KYSO Flash
Knock-Your-Socks-Off Art and Literature
Issue 5: Spring 2016
Micro-Fiction: 416 words

The Changeling

by Ann Stewart McBee

In the mural on the wall of the ward, Jill watches calm as Jack tumbles smiley, chasing his broken crown like the Promised Land. My mind-eye bolts his golden hair with blood. Makes love bites of purple on Jill’s pansy-white neck. Pastor Pete would say that’s the devil in me.

In the mirror, I saw a ghost jump over my image like a hurdle, with the head-down, purpose-heavy gallop of a race horse. Then it crept along the walls of my room, so fast it left a girdle of flames behind it. I woke up with the potato-colored morning seeping in, hollering and thirsty but still sure that the ghost was a dream and I am a liar. There is no such thing as ghosts.

But I saw it rifling through Laird’s cubby, handling his homespun drawers and god-knows-what-else, digging for some muddy treasure, silvery black and scratchy, like a video of raccoon eating garbage, a flickering flounder in the incandescent lights of the hall that make the dust bunnies shine in the black-headed night. I couldn’t shake the numbskull awake. His snoring like a donkey braying.

Laird looks like a cave troll: lipless and pale, his shaven head flat in front like a waxing moon. I liked it, so I shaved my own. Momma cried, and good. Let the thorns stab her chest, leaving little ruby freckles where they bite.

Since the spirit healed my wounds, I play with myself nightly. To Laird’s numb face I say Call me the right hand man. Pastor Pete calls it Onanism. Other times I write in the notebook Heck gave me. Dr. Heck, a nice man with a flappy neck like a turtle, stands between me and the ghost.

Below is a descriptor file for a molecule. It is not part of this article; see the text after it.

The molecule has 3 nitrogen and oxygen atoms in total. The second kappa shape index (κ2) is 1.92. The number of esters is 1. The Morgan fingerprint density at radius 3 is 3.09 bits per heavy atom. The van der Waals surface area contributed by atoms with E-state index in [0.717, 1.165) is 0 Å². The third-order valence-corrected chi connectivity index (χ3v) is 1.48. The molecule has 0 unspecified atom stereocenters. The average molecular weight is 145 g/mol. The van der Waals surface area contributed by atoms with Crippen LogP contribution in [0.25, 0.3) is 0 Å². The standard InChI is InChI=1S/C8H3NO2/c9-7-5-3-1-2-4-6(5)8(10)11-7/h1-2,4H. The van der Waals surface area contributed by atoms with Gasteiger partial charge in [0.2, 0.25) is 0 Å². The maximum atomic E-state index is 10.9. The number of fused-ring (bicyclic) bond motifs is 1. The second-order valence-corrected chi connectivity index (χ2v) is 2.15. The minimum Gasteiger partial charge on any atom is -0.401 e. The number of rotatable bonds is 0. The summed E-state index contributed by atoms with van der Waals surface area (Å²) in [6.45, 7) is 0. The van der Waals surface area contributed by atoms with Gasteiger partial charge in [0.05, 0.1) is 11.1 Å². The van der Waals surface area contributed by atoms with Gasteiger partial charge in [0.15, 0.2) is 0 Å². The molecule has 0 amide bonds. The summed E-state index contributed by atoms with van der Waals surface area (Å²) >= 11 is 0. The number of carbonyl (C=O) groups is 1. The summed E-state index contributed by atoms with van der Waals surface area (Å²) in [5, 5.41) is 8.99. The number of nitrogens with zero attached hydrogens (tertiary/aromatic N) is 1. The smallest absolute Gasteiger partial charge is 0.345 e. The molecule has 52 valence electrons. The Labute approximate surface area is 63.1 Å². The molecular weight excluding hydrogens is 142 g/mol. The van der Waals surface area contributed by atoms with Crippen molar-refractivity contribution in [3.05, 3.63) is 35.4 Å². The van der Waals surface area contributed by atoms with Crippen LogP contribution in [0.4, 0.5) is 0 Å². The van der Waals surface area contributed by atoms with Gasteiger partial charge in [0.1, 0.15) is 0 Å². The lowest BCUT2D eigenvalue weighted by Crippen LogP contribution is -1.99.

One night, I went to write about the Tourette’s girl in the ward who always holds a paper cup half full of water and sips it loudly. Her acorn-colored hair and wet lips. I imagine myself a bug swimming in that cup. Jumping onto her bottom lip and slipping into her mouth. It’s an unfair place for girls because of boys like me. Oh lord what fools these mortals be!

But here in the notebook were pages I didn’t remember writing: a ruler-smacked, symmetrical version of my scribble, my hs and ls like fierce little soldiers. My hairs stood up like quills. Like the first time it appeared, when it bent back Pastor Pete’s fingers, the crunch like pretzel rods, its eyes like a raccoon on fire.

Ann Stewart McBee
Issue 5, Spring 2016

holds a PhD in Creative Writing from the University of Wisconsin-Milwaukee, where she taught literature and creative writing and served as Editor-in-Chief for UWM’s literary journal cream city review. Her work has been published in Citron Review, Blue Earth Review, Ellipsis, At Length, Palaver, and So to Speak. She now teaches writing at Des Moines Area Community College in Iowa and lives outside Des Moines with her husband and a smelly little terrier. Her novel Veiled Men is looking for a home.

More on the Web: By, About, and Beyond

Trigger, 526-word flash fiction in The Boiler Journal (12 June 2013)

Et Tu Brutal, 988-word flash fiction in The Citron Review (15 March 2015)

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